I have to disagree.

Either what we evolved from had the ability to speak or the first mutation that made us would have given it speech instantly according to your scenario.

We have the ability to do a bunch of things that our body and mind aren't taking advantage of. Just because you have the ability to do something doesn't diminish it when you do do it.

Also I don't think it went from no language to all people knowing words over night.

flamepanther
08-14-2014, 12:36 PM
Even animals posess highly evolved capacity for language skills, if perhaps not usually as tuned for intricate abstract thought as ours. I recall recently reading about studies suggesting that cats and dogs are capable of actually comprehending human speech at about the level of a small human toddler. So when your pets seem to be listening to you and maybe understanding what you say, you may not just be imagining it.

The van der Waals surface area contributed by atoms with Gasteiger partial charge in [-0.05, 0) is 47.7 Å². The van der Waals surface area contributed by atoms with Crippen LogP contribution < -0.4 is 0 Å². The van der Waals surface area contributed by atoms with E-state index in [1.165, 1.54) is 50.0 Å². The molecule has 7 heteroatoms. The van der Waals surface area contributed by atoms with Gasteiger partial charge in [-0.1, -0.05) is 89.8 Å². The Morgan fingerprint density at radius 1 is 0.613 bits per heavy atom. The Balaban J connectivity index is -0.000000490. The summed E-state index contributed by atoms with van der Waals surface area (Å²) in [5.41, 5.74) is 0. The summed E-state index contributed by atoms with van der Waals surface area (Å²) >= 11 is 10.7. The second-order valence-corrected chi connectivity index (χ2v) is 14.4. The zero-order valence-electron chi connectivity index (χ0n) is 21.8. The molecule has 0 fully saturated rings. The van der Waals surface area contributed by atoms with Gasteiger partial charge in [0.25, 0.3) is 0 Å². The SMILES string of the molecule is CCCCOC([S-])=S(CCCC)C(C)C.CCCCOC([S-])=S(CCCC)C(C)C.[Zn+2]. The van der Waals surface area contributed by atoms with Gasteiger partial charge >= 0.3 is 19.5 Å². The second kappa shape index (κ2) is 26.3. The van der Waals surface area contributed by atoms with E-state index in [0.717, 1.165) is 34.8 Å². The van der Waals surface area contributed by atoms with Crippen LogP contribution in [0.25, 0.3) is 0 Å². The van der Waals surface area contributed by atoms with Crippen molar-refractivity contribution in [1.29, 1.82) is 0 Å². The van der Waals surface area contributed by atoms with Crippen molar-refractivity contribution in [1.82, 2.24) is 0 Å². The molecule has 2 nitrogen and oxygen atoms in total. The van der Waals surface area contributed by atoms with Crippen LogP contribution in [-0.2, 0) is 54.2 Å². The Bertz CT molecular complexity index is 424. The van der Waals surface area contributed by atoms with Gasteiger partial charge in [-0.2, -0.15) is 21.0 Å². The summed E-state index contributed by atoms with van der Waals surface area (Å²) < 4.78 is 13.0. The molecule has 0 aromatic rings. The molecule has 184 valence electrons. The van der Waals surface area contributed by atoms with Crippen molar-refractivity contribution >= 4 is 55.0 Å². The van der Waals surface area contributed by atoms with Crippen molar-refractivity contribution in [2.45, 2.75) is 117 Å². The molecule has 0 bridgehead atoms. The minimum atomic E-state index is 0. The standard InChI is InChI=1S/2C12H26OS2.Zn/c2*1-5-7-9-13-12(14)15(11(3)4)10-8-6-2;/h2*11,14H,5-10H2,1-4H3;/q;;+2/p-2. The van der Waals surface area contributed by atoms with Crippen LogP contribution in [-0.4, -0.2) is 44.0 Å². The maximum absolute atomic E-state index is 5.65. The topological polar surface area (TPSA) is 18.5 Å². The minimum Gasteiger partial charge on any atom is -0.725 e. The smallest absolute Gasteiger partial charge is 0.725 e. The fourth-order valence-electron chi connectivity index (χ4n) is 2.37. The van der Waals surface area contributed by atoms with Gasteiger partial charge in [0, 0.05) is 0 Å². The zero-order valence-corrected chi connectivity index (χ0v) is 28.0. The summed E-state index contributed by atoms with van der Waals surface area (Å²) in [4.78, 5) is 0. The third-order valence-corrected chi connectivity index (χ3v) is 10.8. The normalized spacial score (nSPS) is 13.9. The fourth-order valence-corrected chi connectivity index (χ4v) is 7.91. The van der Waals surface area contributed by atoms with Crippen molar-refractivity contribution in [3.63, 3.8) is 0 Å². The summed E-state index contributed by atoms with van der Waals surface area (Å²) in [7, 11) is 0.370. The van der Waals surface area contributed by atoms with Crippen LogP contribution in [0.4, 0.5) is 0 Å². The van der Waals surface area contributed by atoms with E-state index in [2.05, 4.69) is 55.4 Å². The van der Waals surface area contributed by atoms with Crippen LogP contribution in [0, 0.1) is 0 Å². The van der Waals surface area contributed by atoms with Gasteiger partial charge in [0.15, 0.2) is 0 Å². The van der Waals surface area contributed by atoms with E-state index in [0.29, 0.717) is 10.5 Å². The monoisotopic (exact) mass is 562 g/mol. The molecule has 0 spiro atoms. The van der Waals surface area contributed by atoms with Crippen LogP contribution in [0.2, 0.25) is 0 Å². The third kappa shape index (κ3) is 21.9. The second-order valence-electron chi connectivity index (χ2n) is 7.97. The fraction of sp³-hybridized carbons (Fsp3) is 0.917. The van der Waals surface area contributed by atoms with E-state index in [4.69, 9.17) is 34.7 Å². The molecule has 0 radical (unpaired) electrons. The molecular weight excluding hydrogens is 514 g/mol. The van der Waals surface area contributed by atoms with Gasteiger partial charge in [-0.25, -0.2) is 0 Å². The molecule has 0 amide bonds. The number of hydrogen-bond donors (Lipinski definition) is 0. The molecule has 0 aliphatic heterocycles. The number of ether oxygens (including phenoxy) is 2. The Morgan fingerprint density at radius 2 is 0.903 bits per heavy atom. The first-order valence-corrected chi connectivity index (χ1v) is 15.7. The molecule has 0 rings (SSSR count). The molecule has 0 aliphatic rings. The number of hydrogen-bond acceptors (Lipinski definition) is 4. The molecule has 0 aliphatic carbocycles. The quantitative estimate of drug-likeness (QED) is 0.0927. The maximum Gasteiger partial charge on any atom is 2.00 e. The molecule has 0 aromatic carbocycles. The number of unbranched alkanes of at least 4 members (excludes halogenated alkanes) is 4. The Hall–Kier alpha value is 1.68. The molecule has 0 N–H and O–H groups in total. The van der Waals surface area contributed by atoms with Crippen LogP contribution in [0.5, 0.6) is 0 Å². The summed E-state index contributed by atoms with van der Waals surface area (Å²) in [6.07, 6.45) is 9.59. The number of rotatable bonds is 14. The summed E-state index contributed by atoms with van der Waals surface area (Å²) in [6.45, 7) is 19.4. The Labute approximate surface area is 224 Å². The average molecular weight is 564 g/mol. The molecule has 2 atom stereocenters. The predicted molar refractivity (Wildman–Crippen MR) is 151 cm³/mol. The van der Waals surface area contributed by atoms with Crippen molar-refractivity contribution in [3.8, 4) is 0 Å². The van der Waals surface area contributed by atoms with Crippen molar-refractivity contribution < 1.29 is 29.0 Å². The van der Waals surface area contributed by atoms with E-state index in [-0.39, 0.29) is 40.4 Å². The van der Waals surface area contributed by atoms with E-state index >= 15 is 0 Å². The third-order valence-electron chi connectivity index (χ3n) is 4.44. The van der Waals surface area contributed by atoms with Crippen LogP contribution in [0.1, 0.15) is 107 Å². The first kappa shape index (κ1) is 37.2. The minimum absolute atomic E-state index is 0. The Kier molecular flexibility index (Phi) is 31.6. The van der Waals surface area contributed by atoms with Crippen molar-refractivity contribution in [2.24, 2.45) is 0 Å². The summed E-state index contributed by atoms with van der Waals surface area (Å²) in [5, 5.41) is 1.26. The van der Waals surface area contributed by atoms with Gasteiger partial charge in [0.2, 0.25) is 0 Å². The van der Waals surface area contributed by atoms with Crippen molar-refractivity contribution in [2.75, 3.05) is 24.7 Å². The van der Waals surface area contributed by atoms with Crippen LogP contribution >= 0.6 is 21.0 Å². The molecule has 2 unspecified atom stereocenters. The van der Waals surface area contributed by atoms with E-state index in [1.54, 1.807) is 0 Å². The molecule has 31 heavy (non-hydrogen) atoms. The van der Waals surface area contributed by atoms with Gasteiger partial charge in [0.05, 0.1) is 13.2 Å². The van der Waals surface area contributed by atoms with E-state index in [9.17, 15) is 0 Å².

Schizophretard
08-14-2014, 11:21 PM
I have to disagree.

Either what we evolved from had the ability to speak or the first mutation that made us would have given it speech instantly according to your scenario.

We have the ability to do a bunch of things that our body and mind aren't taking advantage of. Just because you have the ability to do something doesn't diminish it when you do do it.

Also I don't think it went from no language to all people knowing words over night.